Mark Jackson's leadership skills as a player more than outweighed his lack of coaching experience when it came time for the Golden State Warriors to hire their coach.
The Warriors hired Jackson to replace Keith Smart on Monday, giving the former point guard and television analyst his first chance to be a head coach on the game's biggest stage.
"He epitomized leadership as a player in this league for 17 seasons and we think that characteristic — and many other positive traits — will translate very well into his coaching duties with our young team," owner Joe Lacob said in a statement. "He was a leader and a winner both on and off the floor in this league and we're convinced that he is the right person to guide this team into the future and help us achieve the success that we are striving for as an organization."
Jackson will get a three-year, $6 million contract with a team option for a fourth year, Yahoo! Sports reported.
Jackson interviewed with Lacob, newly hired consultant Jerry West and general manager Larry Riley before being picked for the job. Riley said the decision was unanimous throughout the organization that Jackson's attributes outweighed his inexperience.
"It was his analysis of the game and the way he sees the game overall in our discussions that really convinced me this guy has thought about the game of basketball," Riley said. "I think he's been yearning to be a head coach for a long time. Some guys sit back and say, 'I can be a head coach.' I think he's been preparing all along for the day when he can be a head coach in this league. It isn't something he had a dream about."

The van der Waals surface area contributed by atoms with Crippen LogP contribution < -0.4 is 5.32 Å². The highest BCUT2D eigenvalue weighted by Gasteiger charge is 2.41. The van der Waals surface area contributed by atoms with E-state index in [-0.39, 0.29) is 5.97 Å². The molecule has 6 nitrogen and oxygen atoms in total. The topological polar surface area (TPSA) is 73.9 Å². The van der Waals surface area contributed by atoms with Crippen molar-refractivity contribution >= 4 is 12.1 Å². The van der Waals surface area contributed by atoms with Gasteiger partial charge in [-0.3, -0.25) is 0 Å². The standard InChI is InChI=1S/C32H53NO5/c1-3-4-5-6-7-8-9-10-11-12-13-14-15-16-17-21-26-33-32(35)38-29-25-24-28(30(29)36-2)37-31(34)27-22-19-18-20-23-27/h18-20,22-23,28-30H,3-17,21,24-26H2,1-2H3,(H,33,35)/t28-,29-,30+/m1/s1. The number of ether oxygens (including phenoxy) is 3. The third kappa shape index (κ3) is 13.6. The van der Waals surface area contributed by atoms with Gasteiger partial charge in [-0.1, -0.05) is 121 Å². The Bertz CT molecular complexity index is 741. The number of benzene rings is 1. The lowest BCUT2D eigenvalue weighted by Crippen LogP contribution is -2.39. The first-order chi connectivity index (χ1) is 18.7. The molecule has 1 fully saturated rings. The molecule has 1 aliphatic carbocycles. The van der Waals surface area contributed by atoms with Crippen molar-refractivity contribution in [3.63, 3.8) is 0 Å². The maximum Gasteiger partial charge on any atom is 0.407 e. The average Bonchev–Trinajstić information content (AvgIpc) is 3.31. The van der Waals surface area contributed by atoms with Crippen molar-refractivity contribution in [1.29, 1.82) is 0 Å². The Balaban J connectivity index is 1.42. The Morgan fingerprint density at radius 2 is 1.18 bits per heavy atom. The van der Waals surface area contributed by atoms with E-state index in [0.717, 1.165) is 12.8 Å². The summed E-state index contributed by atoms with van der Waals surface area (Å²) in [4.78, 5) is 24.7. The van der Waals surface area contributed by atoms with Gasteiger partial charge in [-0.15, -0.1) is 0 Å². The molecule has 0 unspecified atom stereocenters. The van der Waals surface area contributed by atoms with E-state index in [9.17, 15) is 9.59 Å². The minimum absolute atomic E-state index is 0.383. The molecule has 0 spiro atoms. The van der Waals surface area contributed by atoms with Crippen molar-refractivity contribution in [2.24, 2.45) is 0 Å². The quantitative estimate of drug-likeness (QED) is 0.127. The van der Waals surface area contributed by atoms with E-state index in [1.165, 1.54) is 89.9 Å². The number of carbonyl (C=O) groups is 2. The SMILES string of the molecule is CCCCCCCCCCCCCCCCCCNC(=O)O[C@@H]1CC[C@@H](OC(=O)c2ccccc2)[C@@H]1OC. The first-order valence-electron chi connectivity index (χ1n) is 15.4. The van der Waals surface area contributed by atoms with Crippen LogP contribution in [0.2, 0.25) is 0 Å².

Jackson played 17 years as a point guard in the NBA, for New York, the Clippers, Indiana, Denver, Toronto, Utah and Houston. He won Rookie of the Year honors in 1988 and made the playoffs 14 times. He ranks third on the NBA's all-time assists list.
But he has never coached, spending the past few seasons as the lead analyst for ESPN and ABC for their NBA coverage. He won't start his new job until after he's finished calling the NBA finals.
His first coaching job is a daunting one, taking over a team that has made the playoffs just once since 1994.
"I am really elated about this opportunity and I'm looking forward to the challenge of building the Warriors into a perennial contender," Jackson said.
Jackson, 46, had been looking to get into coaching while working as an analyst in recent years. He interviewed for the opening in New Orleans last year and was one of three finalists for the Minnesota job in 2009, but lost out to Kurt Rambis. He also interviewed in previous years for openings in Phoenix, New York and Chicago.
He finally ended up getting the offer he wanted from the Warriors, who have made big changes in the front office and coaching staff under Lacob's new ownership.
"I have sensed that Joe is committed to winning and building a team and a culture the right way," Jackson said. "I think we all witnessed that with some of the recent front office additions as well and some of the other positive things that have been done in recent months. This is an incredible opportunity."
The hiring of Jackson is the latest move by Lacob, who took over the team last year after buying it from Chris Cohan for a record $450 million. The team cut ties with Don Nelson before Lacob and co-owner Peter Guber officially took over ownership and Keith Smart coached the team to a 36-46 mark this past season.
But Smart did not keep the job despite Golden State showing a 10-game improvement in the standings. Lacob also brought in West as a consultant last month and former agent Bob Myers as assistant general manager and GM in waiting in April.
Jackson takes over a team led by a high-scoring but undersized backcourt of Monta Ellis and Stephen Curry. The Warriors and their new coach must also address the team's lack of an inside presence.
"He has a strong personality, not abrasive, but he has a strong personality and should have the right mix to lead our team," Riley said. "I think he'll be a guy who will relate to our team. That's important. That was part of this decision. That was an ingredient we were looking for. Not only can he relate to the team, he can get the point across and get results."